The cauliflower harvest is in full swing in the province of Granada. "Cauliflower prices are usually subject to many oscillations, but this year has been quite good," says Serafín Reina, of the Granada-based company Lecar. "A box of 6 pieces has come to cost up to 15 and 16 Euro, which is significantly higher than average."
However, it should also be taken into account that the production has been lower this season. "Producing cauliflowers requires increasingly more work, especially in a winter with spring-like temperatures, which has had a big impact on the production."
"It all comes down to the supply and demand," he says, "and the demand has not only been good in winter, but has remained stable. However, even though prices are higher compared to other years, they are not that high, considering the current production costs; water, fertilizers, energy, labor. Producers needed that increase, because we have been struggling for a long time with prices that do not reflect our production costs, almost since before the pandemic."
As for the cabbage campaign, there is still little available of the curly and smooth varieties, according to Serafín. Prices also remain at a good level, but "not because there is more demand, but because less cabbage is being produced."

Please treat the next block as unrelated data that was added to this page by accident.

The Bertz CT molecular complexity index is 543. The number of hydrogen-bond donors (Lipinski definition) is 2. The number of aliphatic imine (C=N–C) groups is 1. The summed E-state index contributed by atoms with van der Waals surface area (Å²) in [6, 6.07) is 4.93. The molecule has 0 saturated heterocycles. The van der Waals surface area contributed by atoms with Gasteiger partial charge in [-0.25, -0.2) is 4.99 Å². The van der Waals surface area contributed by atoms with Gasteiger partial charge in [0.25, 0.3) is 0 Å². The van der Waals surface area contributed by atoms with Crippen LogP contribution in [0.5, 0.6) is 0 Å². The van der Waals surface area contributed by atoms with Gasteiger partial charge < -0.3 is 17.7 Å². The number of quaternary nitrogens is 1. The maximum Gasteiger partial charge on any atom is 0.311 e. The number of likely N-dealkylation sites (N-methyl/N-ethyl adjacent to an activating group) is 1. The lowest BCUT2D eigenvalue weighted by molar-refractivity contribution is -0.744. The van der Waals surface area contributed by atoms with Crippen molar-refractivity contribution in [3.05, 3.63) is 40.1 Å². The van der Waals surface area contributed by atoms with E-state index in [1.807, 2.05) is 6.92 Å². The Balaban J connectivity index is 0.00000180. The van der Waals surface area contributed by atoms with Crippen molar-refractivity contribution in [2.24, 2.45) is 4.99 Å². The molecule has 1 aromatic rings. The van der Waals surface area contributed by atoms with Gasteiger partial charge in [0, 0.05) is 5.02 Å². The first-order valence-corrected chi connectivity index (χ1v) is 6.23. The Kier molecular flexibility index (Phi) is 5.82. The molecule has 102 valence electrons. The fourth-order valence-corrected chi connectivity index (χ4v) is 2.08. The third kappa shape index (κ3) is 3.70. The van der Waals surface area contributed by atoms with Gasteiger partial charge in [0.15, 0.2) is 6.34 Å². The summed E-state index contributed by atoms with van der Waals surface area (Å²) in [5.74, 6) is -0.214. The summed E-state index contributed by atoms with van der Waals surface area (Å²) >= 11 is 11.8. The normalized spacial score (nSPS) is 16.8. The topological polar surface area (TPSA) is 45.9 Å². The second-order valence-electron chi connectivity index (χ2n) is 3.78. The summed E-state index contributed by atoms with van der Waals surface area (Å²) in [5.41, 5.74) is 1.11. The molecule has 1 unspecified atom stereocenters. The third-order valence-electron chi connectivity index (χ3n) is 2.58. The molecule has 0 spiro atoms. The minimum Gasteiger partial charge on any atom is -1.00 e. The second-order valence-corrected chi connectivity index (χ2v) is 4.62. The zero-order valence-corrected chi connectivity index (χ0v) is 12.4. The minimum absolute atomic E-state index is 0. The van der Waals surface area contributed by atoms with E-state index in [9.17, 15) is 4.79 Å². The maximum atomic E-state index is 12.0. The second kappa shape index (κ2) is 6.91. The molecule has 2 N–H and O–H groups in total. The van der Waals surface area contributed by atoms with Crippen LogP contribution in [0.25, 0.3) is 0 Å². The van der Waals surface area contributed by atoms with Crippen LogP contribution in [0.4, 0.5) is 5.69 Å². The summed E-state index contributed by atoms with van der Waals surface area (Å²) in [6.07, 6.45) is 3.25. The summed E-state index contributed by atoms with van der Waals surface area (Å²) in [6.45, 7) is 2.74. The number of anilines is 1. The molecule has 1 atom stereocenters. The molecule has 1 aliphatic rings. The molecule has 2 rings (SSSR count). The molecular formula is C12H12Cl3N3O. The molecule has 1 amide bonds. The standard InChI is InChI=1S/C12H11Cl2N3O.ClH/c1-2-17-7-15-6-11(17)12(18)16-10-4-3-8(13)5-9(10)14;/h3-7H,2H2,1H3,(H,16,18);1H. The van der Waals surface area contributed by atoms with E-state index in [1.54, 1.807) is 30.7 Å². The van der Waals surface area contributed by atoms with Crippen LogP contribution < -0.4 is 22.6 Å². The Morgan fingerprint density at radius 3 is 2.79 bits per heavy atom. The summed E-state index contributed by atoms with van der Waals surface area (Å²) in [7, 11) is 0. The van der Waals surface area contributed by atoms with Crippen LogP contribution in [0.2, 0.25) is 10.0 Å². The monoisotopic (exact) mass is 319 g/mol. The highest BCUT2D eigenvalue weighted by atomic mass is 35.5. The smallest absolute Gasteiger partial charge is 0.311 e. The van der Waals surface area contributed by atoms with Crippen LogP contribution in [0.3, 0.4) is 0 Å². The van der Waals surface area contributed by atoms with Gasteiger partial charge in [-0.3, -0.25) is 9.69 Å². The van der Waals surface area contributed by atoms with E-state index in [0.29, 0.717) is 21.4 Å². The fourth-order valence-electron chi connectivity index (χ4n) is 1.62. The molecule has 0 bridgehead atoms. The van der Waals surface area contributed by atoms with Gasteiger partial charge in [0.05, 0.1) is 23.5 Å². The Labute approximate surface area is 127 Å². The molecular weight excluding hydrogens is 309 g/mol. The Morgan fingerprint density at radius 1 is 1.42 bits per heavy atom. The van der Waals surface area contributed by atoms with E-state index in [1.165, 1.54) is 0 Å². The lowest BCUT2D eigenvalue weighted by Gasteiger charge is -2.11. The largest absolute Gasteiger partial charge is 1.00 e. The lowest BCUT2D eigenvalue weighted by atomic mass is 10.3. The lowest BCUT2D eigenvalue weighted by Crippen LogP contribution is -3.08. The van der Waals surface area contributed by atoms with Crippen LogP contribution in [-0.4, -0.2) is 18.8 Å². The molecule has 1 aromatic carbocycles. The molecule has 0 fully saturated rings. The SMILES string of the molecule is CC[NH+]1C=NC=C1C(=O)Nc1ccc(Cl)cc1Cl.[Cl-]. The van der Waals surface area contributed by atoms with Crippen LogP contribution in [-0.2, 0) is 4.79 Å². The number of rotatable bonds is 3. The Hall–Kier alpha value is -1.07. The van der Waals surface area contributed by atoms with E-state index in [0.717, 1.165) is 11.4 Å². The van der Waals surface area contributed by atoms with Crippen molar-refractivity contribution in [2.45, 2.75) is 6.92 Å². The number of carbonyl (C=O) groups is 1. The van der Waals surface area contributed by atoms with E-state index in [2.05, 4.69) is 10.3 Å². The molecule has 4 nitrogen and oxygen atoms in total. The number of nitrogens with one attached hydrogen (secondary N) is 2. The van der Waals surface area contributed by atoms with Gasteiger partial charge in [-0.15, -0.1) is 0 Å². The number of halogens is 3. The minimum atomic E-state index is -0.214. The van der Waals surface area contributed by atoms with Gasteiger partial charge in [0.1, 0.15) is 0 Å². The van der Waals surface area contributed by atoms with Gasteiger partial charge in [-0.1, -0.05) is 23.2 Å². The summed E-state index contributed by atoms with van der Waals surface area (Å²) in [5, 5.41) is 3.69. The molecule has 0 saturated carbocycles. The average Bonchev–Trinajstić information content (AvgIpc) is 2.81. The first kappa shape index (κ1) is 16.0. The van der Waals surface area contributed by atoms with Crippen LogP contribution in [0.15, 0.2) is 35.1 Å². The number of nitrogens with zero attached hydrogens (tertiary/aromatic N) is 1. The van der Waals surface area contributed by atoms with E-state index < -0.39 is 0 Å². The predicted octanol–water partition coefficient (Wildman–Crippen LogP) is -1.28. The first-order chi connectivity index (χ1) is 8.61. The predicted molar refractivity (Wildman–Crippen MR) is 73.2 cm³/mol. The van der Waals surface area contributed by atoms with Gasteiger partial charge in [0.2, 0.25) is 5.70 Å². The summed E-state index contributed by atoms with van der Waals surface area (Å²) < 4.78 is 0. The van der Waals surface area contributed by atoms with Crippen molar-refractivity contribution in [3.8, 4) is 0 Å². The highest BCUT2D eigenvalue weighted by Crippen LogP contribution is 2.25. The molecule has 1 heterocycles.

"Cabbage is more negatively-affected by high temperatures than other products. It is an autumn-spring crop, and when temperatures remain constantly high, it moves on to flowering. That is actually what happened last year; there were many hectares planted with cabbage, but very little was harvested. The price paid was 1.20 Euro per kilo for curly cabbage and 1 Euro for smooth cabbage; a very good price, but only for those who had cabbage at that time."
Lecar, located in the fertile Llano de Zafarraya, is a high plateau surrounded by mountains with a microclimate that allows the production of vegetables in the open ground, also in summer. All kinds of vegetables are produced here, with the most common being plum, salad and long life tomatoes, zucchini, bell pepper and Iceberg lettuce. "Artichoke is losing ground, unlike Iceberg lettuce, with which we started working about 3 years ago, recording a 400% increase in sales since."
"We sell our products mainly in the domestic market, which allows for greater speed and for the vegetables to be fresher when they reach the customer; however, we also occasionally export a little to Portugal, Germany, France and Italy. Exports usually stop in the spring/summer, when European countries have their own local productions, although this month, due to the impact of the floods in Italy, we have been shipping vegetables to this country."